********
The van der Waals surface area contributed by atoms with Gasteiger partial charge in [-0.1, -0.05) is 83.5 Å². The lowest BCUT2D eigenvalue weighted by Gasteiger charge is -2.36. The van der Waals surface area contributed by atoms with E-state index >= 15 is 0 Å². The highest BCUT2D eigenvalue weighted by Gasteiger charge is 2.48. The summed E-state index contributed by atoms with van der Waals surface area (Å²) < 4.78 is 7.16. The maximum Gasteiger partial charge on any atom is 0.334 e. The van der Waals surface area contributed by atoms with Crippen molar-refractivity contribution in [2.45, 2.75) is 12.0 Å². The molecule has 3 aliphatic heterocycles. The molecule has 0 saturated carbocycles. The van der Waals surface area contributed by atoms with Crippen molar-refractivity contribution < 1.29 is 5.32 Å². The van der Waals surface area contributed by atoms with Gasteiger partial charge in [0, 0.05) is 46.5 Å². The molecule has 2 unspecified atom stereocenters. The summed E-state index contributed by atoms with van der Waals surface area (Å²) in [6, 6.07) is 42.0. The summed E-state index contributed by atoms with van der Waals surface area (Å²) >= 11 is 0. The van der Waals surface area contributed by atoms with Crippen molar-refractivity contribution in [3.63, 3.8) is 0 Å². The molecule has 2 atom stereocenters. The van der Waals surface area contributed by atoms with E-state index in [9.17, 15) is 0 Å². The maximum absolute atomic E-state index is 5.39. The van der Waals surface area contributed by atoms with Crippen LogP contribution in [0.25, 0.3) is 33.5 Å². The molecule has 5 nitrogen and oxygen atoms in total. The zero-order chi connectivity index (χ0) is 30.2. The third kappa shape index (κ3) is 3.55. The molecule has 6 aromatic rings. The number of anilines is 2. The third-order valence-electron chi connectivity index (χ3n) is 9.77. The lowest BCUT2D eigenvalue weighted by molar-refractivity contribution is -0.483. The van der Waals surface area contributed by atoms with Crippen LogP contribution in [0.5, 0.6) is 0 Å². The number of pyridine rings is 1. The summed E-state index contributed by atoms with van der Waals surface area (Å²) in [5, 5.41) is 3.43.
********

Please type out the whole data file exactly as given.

The van der Waals surface area contributed by atoms with Gasteiger partial charge in [-0.1, -0.05) is 83.5 Å². The lowest BCUT2D eigenvalue weighted by Gasteiger charge is -2.36. The van der Waals surface area contributed by atoms with E-state index >= 15 is 0 Å². The highest BCUT2D eigenvalue weighted by Gasteiger charge is 2.48. The summed E-state index contributed by atoms with van der Waals surface area (Å²) < 4.78 is 7.16. The maximum Gasteiger partial charge on any atom is 0.334 e. The van der Waals surface area contributed by atoms with Crippen molar-refractivity contribution in [2.45, 2.75) is 12.0 Å². The molecule has 3 aliphatic heterocycles. The molecule has 0 saturated carbocycles. The van der Waals surface area contributed by atoms with Crippen molar-refractivity contribution < 1.29 is 5.32 Å². The van der Waals surface area contributed by atoms with Gasteiger partial charge in [0, 0.05) is 46.5 Å². The molecule has 2 unspecified atom stereocenters. The summed E-state index contributed by atoms with van der Waals surface area (Å²) in [6, 6.07) is 42.0. The summed E-state index contributed by atoms with van der Waals surface area (Å²) >= 11 is 0. The van der Waals surface area contributed by atoms with Crippen molar-refractivity contribution in [3.63, 3.8) is 0 Å². The molecule has 2 atom stereocenters. The van der Waals surface area contributed by atoms with E-state index in [9.17, 15) is 0 Å². The maximum absolute atomic E-state index is 5.39. The van der Waals surface area contributed by atoms with Crippen LogP contribution in [0.25, 0.3) is 33.5 Å². The molecule has 5 nitrogen and oxygen atoms in total. The zero-order chi connectivity index (χ0) is 30.2. The third kappa shape index (κ3) is 3.55. The molecule has 6 aromatic rings. The number of anilines is 2. The third-order valence-electron chi connectivity index (χ3n) is 9.77. The lowest BCUT2D eigenvalue weighted by molar-refractivity contribution is -0.483. The van der Waals surface area contributed by atoms with Crippen LogP contribution in [0.5, 0.6) is 0 Å². The number of pyridine rings is 1. The summed E-state index contributed by atoms with van der Waals surface area (Å²) in [5, 5.41) is 3.43.